One thing that’s easy to miss is that the bike is not a Horst Link (like the HB.160). It’s an axle-concentric layout. Think Dae Weagle’s Split Pivot or Trek’s ABP. What effect does this have? I’m going to say “not a lot” but if you forced me to come out with an opinion upon pain of death I’d say axle-concentric designs seems to bob a bit less. I can’t say I’ve ever felt any difference to braking or ‘anti-rise’ stuff. Sorry. Maybe it’s just me.
The more important stuff
Important stuff. By which I mean geometry, dampers and brakes.
Let’s deal with the last first. The brakes are Hope’s new Tech 4 levers paired with the V4 calliper, running on new-material pads. And they are completely brilliant. Very probably the best brakes ever made in fact. No really. It’s pretty annoying that we’ve just published our disc brake group test recently.
The dampers (journo speak for fork and rear shock) are both from Öhlins and I ended up running them completely open. It did take me a little while to get them to come to life, as it were. Basically, they felt really harsh (almost stiction-y but not) until I reached a very healthy amount of sag, circa 20% fork, 33% shock. I’m sure faster/better riders than me may like them run less sagged but I think it’s worth saying that a lot of mortals should experiment with running significantly softer pressures than they usually do on other brands’ dampers.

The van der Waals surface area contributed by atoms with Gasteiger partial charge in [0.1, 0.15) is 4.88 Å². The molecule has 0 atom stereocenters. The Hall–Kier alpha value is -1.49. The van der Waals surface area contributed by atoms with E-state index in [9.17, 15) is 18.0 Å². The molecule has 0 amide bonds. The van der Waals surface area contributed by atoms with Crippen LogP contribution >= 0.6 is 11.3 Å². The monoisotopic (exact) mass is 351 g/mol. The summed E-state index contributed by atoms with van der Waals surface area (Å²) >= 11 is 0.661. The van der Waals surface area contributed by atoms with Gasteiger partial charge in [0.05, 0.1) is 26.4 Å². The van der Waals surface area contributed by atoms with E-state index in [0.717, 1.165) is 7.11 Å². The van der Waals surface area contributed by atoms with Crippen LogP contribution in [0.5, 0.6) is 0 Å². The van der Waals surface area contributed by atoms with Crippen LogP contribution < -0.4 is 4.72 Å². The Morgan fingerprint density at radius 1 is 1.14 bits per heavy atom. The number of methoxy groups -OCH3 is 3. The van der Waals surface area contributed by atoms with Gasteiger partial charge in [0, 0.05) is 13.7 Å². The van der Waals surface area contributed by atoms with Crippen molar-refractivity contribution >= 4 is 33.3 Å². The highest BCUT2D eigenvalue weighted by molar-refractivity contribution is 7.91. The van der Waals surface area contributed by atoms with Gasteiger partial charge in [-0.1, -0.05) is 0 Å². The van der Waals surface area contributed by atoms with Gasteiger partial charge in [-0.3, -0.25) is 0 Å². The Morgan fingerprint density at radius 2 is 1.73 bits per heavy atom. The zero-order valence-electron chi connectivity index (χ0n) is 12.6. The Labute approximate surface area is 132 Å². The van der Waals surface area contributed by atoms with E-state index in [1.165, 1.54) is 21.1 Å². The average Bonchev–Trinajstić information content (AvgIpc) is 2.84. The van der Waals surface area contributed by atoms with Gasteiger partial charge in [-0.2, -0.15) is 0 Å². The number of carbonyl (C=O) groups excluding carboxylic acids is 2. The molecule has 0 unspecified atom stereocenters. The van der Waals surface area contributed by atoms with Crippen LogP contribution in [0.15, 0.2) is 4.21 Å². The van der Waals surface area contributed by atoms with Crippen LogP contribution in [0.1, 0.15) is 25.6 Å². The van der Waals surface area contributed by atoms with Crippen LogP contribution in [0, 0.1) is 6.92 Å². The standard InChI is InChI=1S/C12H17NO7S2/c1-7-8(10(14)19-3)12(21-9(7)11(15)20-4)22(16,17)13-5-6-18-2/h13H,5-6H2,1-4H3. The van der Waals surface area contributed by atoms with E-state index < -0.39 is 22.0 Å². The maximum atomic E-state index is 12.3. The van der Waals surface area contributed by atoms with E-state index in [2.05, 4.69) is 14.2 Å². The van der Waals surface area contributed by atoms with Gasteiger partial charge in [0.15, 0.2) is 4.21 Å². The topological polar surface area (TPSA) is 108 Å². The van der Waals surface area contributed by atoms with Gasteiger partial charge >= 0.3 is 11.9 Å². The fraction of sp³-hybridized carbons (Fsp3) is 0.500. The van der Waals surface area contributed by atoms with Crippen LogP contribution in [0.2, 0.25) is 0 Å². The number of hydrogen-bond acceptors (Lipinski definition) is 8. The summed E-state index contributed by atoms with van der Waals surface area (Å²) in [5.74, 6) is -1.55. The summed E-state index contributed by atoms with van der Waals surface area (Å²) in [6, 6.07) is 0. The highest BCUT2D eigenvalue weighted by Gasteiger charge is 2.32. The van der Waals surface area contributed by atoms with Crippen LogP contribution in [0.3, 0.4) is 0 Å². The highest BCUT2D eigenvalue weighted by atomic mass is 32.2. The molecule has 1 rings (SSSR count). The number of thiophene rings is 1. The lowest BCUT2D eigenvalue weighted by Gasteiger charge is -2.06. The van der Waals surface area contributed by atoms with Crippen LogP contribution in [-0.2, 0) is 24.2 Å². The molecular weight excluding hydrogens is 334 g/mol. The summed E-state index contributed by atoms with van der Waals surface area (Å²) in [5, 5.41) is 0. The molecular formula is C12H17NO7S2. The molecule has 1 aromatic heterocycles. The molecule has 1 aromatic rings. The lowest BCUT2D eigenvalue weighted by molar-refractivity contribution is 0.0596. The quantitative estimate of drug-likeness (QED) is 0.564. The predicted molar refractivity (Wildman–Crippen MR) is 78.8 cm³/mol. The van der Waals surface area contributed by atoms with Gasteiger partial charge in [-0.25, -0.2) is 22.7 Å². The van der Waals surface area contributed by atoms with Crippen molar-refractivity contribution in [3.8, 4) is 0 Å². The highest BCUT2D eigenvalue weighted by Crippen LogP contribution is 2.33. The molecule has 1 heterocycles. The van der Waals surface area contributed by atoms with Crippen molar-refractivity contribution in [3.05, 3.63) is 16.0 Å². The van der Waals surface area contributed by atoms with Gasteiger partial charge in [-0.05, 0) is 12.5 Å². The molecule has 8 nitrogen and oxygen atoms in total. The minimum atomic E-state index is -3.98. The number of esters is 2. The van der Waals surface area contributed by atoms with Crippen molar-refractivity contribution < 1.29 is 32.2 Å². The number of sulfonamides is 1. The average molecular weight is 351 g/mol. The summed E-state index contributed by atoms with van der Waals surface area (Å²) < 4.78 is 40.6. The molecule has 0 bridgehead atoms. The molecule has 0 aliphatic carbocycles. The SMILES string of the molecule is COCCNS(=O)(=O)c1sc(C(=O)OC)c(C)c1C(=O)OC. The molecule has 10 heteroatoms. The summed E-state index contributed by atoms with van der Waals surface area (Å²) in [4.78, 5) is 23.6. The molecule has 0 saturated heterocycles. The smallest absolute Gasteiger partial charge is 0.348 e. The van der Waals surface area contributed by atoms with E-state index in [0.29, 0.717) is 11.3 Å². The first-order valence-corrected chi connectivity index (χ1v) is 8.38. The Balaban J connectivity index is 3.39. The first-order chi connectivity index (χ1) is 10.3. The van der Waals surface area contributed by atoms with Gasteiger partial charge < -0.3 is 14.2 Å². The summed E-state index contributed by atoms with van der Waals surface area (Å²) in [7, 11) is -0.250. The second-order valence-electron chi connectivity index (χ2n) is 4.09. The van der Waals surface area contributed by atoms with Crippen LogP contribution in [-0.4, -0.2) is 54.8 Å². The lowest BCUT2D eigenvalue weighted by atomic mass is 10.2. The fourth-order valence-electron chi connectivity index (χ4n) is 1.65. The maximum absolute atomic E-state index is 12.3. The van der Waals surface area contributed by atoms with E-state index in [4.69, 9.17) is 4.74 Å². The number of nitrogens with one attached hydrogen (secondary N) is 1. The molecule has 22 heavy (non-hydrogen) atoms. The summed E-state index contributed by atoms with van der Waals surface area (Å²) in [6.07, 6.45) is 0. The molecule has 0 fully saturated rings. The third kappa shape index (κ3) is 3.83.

How did it ride?
Can you feel the idler? More specifically, can you feel the idler doing bad or good stuff? Well, I could tell when I’d forgotten to oil the chain. I don’t think the pulley drag is any worse than that from the rear mech, it’s more that the idler tinkling noise is easier to hear because of where it is in relation to yourself. Hey, treat it as a lubrication reminder! Once the chain was lubed, the idler never made its presence unduly felt.
The overriding quality of the ride of the Hope HB.916 was one of balance, comfort and responsiveness.
It was a real hovercraft at slower speeds and climbs. Just a really nice place to be. The steep seat angle and decent reach work really well when seated and making progress. The bike really took a lot of body tensing out the whole activity of going uphill.